Monday, February 28, 2022

10. Sea Jade by Phyllis A. Whitney

This is the gothic romance/thriller that made me have doubts about the genre.  I am hoping that this was a badly formed example rather than just me not liking the tropes.  It was quite maddening.  Miranda Heath, young woman recently orphaned returns to her father's business partner's mansion in New England against his wishes because she is economically desperate.  Though old Captain Obadiah Bascombe welcomed her, when she arrives, everybody else, including the huge dog and the ragamuffin girl all seem to hate her.  She has to unravel the mystery of her own past, defeat her numerous enemies with demure yet firm niceness and discover which brooding, inscrutable male she actually loves.

I guess the appeal of these books to readers is the weakenss of the protagonist.  I don't know, I really struggled with it.  I get it at first that she is at a total disadvantage and is forced to marry Brock MacLean, the bitter, stormy yet of course oddly attractive heir apparent (and son of the murdered third business partner) as well as put up with his complete bitch of a mother and the totally rude and inappropriate housekeeper (who is bitter at Miranda because her mother was working class and married into her "betters").  But when in the big early twist, she is awarded complete control of the shipbuilding business and thus has power over all of them, instead of whooping ass on them all, she is super apologetic and cedes everything to Brock and tries to make diplomatic overtures to the two uptight women.  I want a book where she slaps the shit out of her mother-in-law and stabs the housekeeper in a hand with a fork until she apologizes and gets dinner on the table fucking pronto.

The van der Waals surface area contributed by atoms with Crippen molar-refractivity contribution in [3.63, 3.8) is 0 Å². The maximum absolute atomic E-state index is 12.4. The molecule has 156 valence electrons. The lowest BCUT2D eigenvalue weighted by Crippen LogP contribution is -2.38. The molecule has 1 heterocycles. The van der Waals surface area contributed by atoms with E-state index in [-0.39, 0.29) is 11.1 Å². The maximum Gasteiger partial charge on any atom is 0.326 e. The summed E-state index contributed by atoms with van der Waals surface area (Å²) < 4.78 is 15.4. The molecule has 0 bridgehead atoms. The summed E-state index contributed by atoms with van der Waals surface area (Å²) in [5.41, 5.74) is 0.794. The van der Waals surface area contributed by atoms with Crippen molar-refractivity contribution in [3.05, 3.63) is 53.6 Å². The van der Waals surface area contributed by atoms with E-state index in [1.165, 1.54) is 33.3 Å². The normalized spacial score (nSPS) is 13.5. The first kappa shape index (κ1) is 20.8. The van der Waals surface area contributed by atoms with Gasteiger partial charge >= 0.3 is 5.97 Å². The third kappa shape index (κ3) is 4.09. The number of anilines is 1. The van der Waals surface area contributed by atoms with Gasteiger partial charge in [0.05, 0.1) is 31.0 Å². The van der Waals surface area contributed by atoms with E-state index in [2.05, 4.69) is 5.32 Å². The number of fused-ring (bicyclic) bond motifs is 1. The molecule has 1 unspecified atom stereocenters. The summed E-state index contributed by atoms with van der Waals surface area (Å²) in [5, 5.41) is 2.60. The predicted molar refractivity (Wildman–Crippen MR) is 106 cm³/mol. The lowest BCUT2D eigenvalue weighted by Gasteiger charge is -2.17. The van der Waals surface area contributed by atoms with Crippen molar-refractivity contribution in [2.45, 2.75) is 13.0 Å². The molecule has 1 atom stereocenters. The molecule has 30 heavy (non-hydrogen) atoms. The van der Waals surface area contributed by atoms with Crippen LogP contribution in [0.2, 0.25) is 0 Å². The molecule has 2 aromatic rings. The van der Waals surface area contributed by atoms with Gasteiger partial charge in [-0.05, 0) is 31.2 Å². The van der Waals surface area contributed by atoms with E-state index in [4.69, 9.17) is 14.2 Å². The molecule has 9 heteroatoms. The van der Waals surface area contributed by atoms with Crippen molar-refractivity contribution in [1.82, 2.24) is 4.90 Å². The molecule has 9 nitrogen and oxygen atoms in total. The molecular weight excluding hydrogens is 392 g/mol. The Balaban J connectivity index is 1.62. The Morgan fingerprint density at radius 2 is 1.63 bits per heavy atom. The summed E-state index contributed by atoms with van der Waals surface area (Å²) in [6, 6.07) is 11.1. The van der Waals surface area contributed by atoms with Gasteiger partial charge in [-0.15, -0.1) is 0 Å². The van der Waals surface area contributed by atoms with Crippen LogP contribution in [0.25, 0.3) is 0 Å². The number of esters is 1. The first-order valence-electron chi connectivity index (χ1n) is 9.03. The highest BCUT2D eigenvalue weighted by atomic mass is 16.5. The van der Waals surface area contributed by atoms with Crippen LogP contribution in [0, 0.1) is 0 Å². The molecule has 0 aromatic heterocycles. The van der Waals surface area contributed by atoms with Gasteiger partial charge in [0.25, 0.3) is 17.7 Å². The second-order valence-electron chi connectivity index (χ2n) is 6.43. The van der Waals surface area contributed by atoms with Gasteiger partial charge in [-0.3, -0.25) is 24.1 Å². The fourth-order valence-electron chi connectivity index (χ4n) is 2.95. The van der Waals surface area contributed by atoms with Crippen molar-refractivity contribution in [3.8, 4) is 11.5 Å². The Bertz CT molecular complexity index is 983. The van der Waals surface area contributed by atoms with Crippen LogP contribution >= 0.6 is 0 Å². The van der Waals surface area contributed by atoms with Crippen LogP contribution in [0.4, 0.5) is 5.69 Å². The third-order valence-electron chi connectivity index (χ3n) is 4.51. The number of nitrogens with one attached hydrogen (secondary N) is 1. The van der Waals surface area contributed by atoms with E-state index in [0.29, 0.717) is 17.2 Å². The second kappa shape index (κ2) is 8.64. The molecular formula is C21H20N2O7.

Worst of all, though, is the romance.  Brock is just an asshole.  He's not straight up cruel, but treats her like a nuisance and patronizes her about almost everything even though she is usually the one on the right track.  There is nothing inherently appealing about him yet somehow she falls in love.  And all the mysteries, once resolved, are just not that satisfying.  Finally, these books always have unreliable narration so you are never sure until the very end who is bad and who is good.  I guess they are written that way deliberately so you can't guess by clues in the text, but it means that when you do find out the truth, it's not convincing because you don't feel confident about any of the heroine's interpretations that led up to it.

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